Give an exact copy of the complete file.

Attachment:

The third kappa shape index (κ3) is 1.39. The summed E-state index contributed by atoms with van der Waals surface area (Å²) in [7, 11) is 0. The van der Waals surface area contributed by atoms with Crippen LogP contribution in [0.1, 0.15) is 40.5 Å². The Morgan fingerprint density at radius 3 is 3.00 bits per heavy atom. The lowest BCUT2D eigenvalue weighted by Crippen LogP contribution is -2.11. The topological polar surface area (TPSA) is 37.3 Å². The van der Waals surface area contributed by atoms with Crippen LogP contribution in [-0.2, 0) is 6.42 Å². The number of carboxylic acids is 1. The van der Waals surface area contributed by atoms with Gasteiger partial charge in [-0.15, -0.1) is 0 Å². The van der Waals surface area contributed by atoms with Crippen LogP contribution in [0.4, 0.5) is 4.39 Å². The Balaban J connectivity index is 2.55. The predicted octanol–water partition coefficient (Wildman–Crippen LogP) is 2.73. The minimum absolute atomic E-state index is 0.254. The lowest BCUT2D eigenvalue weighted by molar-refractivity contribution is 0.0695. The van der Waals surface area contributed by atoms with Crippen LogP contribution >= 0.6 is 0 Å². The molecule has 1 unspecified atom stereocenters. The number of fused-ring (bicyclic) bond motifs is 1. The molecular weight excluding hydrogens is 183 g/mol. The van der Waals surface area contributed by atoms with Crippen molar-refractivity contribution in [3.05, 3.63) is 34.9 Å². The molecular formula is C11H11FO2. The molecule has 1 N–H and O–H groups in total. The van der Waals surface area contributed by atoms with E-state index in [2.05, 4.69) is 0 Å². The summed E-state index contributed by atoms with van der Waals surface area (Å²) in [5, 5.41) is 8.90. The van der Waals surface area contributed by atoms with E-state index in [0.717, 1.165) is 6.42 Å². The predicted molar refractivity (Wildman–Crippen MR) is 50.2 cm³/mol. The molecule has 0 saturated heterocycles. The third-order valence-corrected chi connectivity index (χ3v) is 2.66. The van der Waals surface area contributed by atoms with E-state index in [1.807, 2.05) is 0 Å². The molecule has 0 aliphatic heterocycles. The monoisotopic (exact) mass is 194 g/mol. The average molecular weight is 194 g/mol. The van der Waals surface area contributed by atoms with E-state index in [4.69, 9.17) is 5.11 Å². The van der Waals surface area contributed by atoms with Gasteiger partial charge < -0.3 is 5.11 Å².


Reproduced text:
The third kappa shape index (κ3) is 1.39. The summed E-state index contributed by atoms with van der Waals surface area (Å²) in [7, 11) is 0. The van der Waals surface area contributed by atoms with Crippen LogP contribution in [0.1, 0.15) is 40.5 Å². The Morgan fingerprint density at radius 3 is 3.00 bits per heavy atom. The lowest BCUT2D eigenvalue weighted by Crippen LogP contribution is -2.11. The topological polar surface area (TPSA) is 37.3 Å². The van der Waals surface area contributed by atoms with Crippen LogP contribution in [-0.2, 0) is 6.42 Å². The number of carboxylic acids is 1. The van der Waals surface area contributed by atoms with Gasteiger partial charge in [-0.15, -0.1) is 0 Å². The van der Waals surface area contributed by atoms with Crippen LogP contribution in [0.4, 0.5) is 4.39 Å². The Balaban J connectivity index is 2.55. The predicted octanol–water partition coefficient (Wildman–Crippen LogP) is 2.73. The minimum absolute atomic E-state index is 0.254. The lowest BCUT2D eigenvalue weighted by molar-refractivity contribution is 0.0695. The van der Waals surface area contributed by atoms with Crippen LogP contribution >= 0.6 is 0 Å². The molecule has 1 unspecified atom stereocenters. The number of fused-ring (bicyclic) bond motifs is 1. The molecular weight excluding hydrogens is 183 g/mol. The van der Waals surface area contributed by atoms with Crippen molar-refractivity contribution in [3.05, 3.63) is 34.9 Å². The molecular formula is C11H11FO2. The molecule has 1 N–H and O–H groups in total. The van der Waals surface area contributed by atoms with E-state index in [2.05, 4.69) is 0 Å². The summed E-state index contributed by atoms with van der Waals surface area (Å²) in [5, 5.41) is 8.90. The van der Waals surface area contributed by atoms with E-state index in [0.717, 1.165) is 6.42 Å². The predicted molar refractivity (Wildman–Crippen MR) is 50.2 cm³/mol. The molecule has 0 saturated heterocycles. The third-order valence-corrected chi connectivity index (χ3v) is 2.66. The van der Waals surface area contributed by atoms with E-state index in [1.807, 2.05) is 0 Å². The molecule has 0 aliphatic heterocycles. The monoisotopic (exact) mass is 194 g/mol. The average molecular weight is 194 g/mol. The van der Waals surface area contributed by atoms with E-state index in [4.69, 9.17) is 5.11 Å². The van der Waals surface area contributed by atoms with Gasteiger partial charge < -0.3 is 5.11 Å².